Iyang or Iyang ko (my daughter) is what he used to call me actually until I was a teenager. It is derived from iha or hija (eeh-huh) which in Spanish means daughter.
In the afternoon, my dad used to make me take a nap. Oh I dreaded it! You know, because I just wanted to play all day. He always promised to buy me snack when I woke up. I always wanted this root beer called Sarsi and spanish bread which is basically a crescent covered with crumbs and sugar and filled with margarine and vanilla.
My mom spoiled me too with surprises or what we Filipinos call pasalubong. She always brought me something whenever she came home from school. The best one that I remember was a set of jack stones. I was jumping up and down and I remember my dad teaching me as I did not have a good control of tossing the ball up nor catching it.
I was the ‘problem child’ when it came to dinner. I had simple favorites like rice and soy sauce but ate very little. My mom would always make me finish my food. At some point, I got too thin and they got worried. Somebody suggested giving me a haircut because they said that my hair was too long (down to my waist) and that all the nutrients were going to my hair. So they did but it didn’t improve my weight anyway. Eventually, they prevented me from drinking right before every meal.
Meals were always on the table. My dad was strict although not so much about table manners. He just didn’t like too much conversations around the table. He told us about his brief experience in the military where they sat up straight and looked straight ahead as they shoveled food in their mouths. They were timed, of course. I remember our food that night was fish. And as you might already know, average Filipinos don’t serve fillet and we usually have to pick out the bones. So I was telling myself, there was no way we could do the same at home.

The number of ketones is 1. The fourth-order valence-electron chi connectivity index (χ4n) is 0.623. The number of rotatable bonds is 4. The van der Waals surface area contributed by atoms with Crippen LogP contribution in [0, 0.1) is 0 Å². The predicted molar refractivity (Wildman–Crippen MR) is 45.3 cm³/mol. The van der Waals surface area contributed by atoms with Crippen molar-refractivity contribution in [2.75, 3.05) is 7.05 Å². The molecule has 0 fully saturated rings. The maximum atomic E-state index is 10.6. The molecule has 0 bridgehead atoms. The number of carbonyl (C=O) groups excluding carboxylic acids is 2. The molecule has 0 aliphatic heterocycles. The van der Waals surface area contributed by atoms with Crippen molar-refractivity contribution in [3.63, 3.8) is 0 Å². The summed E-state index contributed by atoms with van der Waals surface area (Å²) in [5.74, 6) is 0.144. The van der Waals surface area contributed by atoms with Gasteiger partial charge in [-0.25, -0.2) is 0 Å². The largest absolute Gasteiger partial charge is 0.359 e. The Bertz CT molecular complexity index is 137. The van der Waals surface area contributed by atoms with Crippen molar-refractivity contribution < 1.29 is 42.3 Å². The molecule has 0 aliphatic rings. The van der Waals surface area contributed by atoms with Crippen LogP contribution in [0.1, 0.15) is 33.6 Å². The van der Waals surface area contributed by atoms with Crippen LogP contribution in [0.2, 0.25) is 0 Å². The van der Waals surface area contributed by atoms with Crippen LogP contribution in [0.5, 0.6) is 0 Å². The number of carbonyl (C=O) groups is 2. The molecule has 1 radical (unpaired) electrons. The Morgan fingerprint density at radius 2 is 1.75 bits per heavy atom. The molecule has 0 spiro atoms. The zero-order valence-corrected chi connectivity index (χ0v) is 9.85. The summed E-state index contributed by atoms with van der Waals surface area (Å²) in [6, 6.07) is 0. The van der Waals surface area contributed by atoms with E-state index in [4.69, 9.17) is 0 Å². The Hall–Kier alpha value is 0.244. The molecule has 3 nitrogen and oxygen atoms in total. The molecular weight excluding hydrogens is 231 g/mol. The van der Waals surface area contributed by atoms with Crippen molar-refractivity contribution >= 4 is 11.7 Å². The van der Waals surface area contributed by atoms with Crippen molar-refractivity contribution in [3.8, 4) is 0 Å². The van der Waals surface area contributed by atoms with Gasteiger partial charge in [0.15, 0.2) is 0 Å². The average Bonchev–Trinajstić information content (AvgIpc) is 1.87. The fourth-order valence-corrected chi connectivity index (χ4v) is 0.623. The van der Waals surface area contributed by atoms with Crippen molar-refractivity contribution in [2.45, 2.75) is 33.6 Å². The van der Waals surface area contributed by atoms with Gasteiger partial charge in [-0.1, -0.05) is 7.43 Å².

He definitely didn’t like the TV distracting us while eating. We could see the screen in the living room from the dining room. I used to get in trouble with my brothers because my dad would let it stay on in the beginning. But he would usually catch me glancing and not chewing, so he’d order one of my brothers to turn it off. My brothers then would look at me like they wanted to strangle me for not being discreet.
Many of my ‘firsts’ happened in the same house and actually before I was even able to read. I made a list of what I can remember.
First lesson on obedience. I remember my dad taking us to this new park in Pasig. It was so new that the wooden slides were not even finished yet! So my dad warned us to not use the slides but my stubborn brother JR used it anyway and sure enough it was no fun when his butt was slightly scraped.
First brush with death. There was a bad typhoon and the town was flooded. There was water in our house about up to my dad’s knees. That’s about a foot and a few inches. We then had to live upstairs. Unbeknown to my brothers whom I remember were watching the children’s show Lola Basyang, I sneakily went down the stairs and sat on the last step right above the flood level. But as I stood up, I fell forward and accidentally plunged into the water. My dad found me in the kitchen with the water containers. He said he almost tripped over me. I guess I ‘swam’ from the bottom of the stairs which was at the end of the living room. Either he found me soon enough or my angels were on duty then. After they wrapped me in a towel, they all gathered around me. My mom had an apologetic look mixed with a relieved look on her face and then she hugged me ever so tightly.
First lesson on recognizing good deals. We used to rent komiks or comic magazines from the next door neighbor for 25 cents for thirty minutes. But all four of us got to read it before we returned it. I still couldn’t read then but I loved looking at the illustrations. It was also my first exposure to Philippine Literature.